Sunday, August 23, 2009

Bursting the Bubble

I know…many of you might not like this blog, but living in Italy isn’t always “la dolce vita” (the sweet life). It isn’t for the faint-hearted or anyone who isn’t willing to work hard and be tough. Unless, of course, you are independently wealthy and live your life in a bubble.

For those of you who know me well, you know that I am a pretty tough cookie and have been able to get through the hardest of times. In the past year, I’ve moved to a foreign country, learned a new language (or at least I’m doing my best), started renting an apartment again, looked for and finally found a job, left my beloved pets in Italy while I went through a bureaucratic nightmare in the States, had a stint in the hospital, and left the warmth of my family and friends back home. I’ve made it through all that but this month, even I feel as if I’ve had my butt kicked.

On a health note, I am getting better although I still have days that aren’t so great. I just finished my first full-time week since March 2008 to try and make up for all the time I missed while I was in the hospital and recovering. It felt good to get back on a regular schedule.

The first horrifying experience I had was a few weeks ago when I had a medical procedure which involves a very long tube with a camera on the end that is inserted into a very private area and pushed and shoved to the end of your intestines. Sound familiar? Well, try it without the benefit of sedatives or medication!

I have to tell you that it was the worst experience I have ever had in my life. I was screaming in pain and hitting and grabbing everything I could to try and get off that table, only to be told to calm down so I wouldn’t scare the people waiting in the hall. It was truly agonizing and very distressing. I kept asking for sedatives in my broken Italian, to no avail. I was in tears and hysterical by the time I left the hospital.

When my boss picked me up to take me home, his little girl was in the car and still hugs and kisses me every time she sees me. It was her first experience seeing an adult in distress and I will restate for the record that I can’t remember having been in that much distress for years.

It has been really hot and humid here. Lucca, being inside those beautiful fortress walls, has very little air that circulates during the hot months. I feel like I’m living in a sauna. Very few stores and homes have air-conditioning and I have three circulating fans going pretty much 24 hours a day. My poor girls just lay around like beached whales all day.

All the tourists are out en masse and it’s very difficult weaving in and out of them to take the girls for their 4-time-per-day walks. That’s right…now that it’s hot, they drink more water which equals more bathroom breaks. They absolutely hate the heat and Ruby stops in her tracks every five seconds because she’s too hot to walk. I am too hot to walk, too, but it’s a necessary evil when you have pets.

I ride my bicycle to and from work. I ride home for lunch and to take the girls out, then get back on the bike to ride back to work. This is during the hottest time of the day, of course. By the time I get inside the office I feel as if I’ve just been through a sweat shower. It was so hot on Friday that my key broke off inside my bike lock when I tried to unlock it.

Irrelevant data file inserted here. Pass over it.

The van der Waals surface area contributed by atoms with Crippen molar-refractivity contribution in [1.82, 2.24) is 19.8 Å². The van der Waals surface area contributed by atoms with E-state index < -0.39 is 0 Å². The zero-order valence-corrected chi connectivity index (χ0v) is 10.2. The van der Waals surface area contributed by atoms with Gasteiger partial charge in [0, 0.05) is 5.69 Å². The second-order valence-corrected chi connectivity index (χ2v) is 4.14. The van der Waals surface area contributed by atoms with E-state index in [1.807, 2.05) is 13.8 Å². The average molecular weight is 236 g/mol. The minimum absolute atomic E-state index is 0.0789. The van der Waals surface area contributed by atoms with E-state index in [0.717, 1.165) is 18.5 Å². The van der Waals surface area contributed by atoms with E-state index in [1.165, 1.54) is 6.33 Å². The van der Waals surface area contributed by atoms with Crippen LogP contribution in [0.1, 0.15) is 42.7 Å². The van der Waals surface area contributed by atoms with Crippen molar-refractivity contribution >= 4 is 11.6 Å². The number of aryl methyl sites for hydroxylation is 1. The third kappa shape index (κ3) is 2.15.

I thought I had been safe from those pesky mosquitoes that just love the humidity here in Lucca, but about a dozen of them decided to have a party on my back a few days ago. I usually sleep with the Vape thing plugged in but forgot one night. I won’t forget again. I have bites in places where it’s impossible to scratch.

The toughest time I’ve had, though, has been with friends - or those who I thought were my friends here in Italy. My Italian friends have been very concerned about my health. Some of my ex-pat friends who I felt closest to didn’t end up being there when I needed them most and others went out of their way to help me get through this month.

It has been a very enlightening and disheartening experience. Two of my "friends" have completely distanced themselves from me because of jealousies and hurt feelings because I relied on another friend more than them. What is this? Kindergarten? I was and am grateful that my new friend came through for me. Without her help, it would have been an even rougher experience for me than it was. Very strange…I’ve learned a lot about ex-pats during the past few weeks…and, it has made me very grateful to have the truly good and dear family and friends that I do have.

This past month has also made me realize that I have to stay tough to make it here. Nothing goes as smoothly as you think it will and there always seem to be glitches at every turn. As I’ve said before, “It’s a simpler way of living, but it definitely isn’t easy.”

I've spent the past month "nesting" with some lovely new things that were given to me or sold at a great bargain by a friend who had to leave her home in Italy. I have had time to think a lot about what I need to do or change in my life to keep things moving forward. And, I know that I have to keep faith that things will work out. And, if they don't...everything happens for a reason.

This past month has also made me realize how alone I am here. I plan to work on that...I know that will make many of my family members and friends very happy. I've spent the past year trying to find a job and getting settled and now it's time to focus more on my personal life.

I hope I haven't burst too many of your bubbles. I don’t regret for a moment my decision to move here. I love Lucca, the people who live here, my walks on the walls, the wonderful food (although my bland diet doesn't allow me to eat many of these wondrous morsels), the incredible history, the delicious coffee and wine, and so many other things. All of these things get me through the tough times. So for now, I will continue to live “La Dolce Vita.”